Production of oyster mushroom (Pleurotus ostreatus) and tracking the lignin degrading enzymes on different agro-industrial residues

Document Type : Original Article


1 Microbiology Research. Department., Soils, Water and Environment Research Institute (SWERI)., Agriculture Research Center (ARC), Giza, Egypt

2 Central Laboratory for Environmental Quality Monitoring ( CLEQM), National Water Research Center (NWRC), El-Qnater, Qalubiya.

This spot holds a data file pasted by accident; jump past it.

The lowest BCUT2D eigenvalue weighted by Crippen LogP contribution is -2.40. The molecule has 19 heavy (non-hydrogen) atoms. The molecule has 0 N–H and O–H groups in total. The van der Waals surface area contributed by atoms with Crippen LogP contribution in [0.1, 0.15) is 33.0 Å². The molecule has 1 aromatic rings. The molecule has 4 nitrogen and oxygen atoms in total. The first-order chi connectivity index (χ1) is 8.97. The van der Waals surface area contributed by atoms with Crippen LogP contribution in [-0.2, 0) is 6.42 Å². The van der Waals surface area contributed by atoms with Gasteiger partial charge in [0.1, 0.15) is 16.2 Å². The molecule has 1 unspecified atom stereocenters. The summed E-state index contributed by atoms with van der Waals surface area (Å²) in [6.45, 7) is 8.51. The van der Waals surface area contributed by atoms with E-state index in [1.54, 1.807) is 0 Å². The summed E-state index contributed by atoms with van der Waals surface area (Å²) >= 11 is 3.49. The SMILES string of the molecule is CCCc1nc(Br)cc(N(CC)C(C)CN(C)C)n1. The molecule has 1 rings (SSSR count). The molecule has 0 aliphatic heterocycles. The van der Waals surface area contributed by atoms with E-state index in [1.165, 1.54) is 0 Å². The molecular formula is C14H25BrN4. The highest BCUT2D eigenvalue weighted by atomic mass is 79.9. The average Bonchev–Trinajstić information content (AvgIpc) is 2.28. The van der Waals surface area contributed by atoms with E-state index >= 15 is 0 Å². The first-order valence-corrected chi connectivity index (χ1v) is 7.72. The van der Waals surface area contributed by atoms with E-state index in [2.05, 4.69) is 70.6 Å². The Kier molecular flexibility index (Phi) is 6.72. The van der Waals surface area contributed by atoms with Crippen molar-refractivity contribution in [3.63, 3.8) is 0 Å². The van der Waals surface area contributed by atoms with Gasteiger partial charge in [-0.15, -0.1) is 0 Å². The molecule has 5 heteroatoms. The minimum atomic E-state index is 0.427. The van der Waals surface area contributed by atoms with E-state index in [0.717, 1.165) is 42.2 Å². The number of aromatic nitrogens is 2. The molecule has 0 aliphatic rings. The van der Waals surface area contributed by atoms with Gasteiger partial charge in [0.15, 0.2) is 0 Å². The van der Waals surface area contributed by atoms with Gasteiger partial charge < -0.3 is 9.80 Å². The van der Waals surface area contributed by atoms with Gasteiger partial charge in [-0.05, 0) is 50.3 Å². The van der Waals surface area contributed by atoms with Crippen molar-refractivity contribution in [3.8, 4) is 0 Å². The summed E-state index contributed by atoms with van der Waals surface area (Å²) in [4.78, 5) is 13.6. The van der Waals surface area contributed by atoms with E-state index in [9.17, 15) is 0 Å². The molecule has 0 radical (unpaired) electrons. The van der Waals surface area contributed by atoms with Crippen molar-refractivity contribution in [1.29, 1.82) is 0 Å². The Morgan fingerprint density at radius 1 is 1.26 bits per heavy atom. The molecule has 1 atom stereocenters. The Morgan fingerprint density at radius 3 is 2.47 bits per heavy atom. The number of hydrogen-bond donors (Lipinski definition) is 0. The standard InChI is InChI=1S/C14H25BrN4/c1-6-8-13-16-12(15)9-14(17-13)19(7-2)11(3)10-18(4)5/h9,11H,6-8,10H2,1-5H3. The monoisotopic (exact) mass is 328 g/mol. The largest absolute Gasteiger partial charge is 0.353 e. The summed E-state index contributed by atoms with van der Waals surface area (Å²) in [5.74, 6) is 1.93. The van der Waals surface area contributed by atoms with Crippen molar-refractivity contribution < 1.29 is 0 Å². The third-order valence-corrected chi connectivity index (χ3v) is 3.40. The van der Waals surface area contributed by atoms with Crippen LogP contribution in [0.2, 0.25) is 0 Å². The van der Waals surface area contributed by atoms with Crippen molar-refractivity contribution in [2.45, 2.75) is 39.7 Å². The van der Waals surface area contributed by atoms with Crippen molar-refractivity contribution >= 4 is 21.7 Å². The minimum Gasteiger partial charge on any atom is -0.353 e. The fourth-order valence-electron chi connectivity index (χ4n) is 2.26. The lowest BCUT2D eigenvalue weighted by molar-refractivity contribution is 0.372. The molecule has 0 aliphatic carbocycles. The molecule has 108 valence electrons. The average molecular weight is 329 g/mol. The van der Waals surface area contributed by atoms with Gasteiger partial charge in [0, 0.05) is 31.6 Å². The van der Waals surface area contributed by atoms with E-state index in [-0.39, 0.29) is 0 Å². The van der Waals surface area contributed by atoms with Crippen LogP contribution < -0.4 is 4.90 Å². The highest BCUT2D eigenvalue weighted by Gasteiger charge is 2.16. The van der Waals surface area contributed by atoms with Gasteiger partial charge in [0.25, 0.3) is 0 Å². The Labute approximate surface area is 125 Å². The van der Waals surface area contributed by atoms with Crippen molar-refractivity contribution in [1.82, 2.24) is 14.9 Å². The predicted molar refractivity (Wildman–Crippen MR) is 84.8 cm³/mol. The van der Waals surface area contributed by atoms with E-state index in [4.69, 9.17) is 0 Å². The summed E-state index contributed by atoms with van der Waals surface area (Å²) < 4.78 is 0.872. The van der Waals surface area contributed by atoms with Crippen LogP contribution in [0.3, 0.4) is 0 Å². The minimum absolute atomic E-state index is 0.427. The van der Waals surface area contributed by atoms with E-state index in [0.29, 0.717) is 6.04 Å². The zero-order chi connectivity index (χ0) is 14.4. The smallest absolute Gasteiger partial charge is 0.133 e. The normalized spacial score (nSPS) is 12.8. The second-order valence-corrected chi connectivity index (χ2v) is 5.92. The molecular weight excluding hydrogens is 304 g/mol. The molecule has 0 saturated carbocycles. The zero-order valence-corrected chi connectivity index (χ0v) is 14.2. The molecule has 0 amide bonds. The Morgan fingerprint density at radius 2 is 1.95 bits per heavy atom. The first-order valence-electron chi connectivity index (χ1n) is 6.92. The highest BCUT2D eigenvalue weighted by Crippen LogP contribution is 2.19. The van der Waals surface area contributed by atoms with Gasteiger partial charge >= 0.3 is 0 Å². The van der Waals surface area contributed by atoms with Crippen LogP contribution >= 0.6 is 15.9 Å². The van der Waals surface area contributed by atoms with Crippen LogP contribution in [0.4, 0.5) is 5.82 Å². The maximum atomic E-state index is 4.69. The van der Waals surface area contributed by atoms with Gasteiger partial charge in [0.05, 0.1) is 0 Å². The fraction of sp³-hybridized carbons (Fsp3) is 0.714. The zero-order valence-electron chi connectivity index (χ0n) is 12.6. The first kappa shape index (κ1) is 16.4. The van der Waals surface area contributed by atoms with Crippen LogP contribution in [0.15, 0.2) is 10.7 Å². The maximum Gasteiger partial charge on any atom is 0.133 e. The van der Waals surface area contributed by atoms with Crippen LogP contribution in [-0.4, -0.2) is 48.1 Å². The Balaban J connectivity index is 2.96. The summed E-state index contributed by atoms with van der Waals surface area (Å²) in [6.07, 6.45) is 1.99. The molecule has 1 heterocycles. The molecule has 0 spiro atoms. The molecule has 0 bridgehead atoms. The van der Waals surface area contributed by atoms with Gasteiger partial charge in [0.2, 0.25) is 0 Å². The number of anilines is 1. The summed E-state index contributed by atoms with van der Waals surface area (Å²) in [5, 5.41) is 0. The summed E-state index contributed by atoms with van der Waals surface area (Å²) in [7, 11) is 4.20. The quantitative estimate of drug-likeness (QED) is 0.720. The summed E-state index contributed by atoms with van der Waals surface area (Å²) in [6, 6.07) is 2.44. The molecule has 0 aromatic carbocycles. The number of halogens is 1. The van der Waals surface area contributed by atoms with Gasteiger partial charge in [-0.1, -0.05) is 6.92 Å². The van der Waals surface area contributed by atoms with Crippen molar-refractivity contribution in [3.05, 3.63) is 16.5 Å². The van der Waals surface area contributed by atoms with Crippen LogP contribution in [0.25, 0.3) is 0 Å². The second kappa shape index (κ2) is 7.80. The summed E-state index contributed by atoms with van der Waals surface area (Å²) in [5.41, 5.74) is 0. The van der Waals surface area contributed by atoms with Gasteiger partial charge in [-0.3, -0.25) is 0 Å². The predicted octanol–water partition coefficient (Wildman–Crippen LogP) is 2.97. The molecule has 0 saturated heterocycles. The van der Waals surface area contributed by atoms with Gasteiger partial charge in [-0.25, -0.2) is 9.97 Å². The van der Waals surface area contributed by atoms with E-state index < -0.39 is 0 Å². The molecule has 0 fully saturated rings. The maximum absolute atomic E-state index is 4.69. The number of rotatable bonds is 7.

Oyster mushroom is a promising source of single cell protein because it can consume a wide range of lignocellulosic materials without pre-composting due to its unique oxidative enzyme system. In the current work different agro-industrial residues (Orange peel, Olive mile waste, moringa leaves, Caraway straw, corn cobs, Rice straw, Sugar cane bagasse, Jojoba ) were evaluated for their potential to support the growth of oyster mushroom (Pleurotus ostreatus) mycelium in submerged static cultures and the fungal oxidative enzymes (Laccase and Peroxidase) were tracked at the end of incubation time. The most potent treatments were used individually or in combinations in the production of oyster fruiting bodies in solid state process. A number of parameters indicating the efficiency of cultivation process were assayed including (Days of completion of spawn running 100%, Days of pinheads formation, Days of fruiting bodies formation, Harvesting time/days, Yield of mushrooms on first and second flush(g), biological efficiencies % and Production rate/day. The highest dry weight in the submerged fermentation experiment was recorded by sugar cane bagasse followed by rice straw then olive mill waste. Laccase activity recorded its highest values in case of rice straw 55.12 Uml-1 while the highest peroxidase activity was recorded for sugar can bagasse 35 Uml-1. The best combination between agro-industrial residues was (50%Rice straw+50% Orange peel) where it gave the highest total yield (866 g) with a yield % 86.58 and biological efficiencies % of 144.87.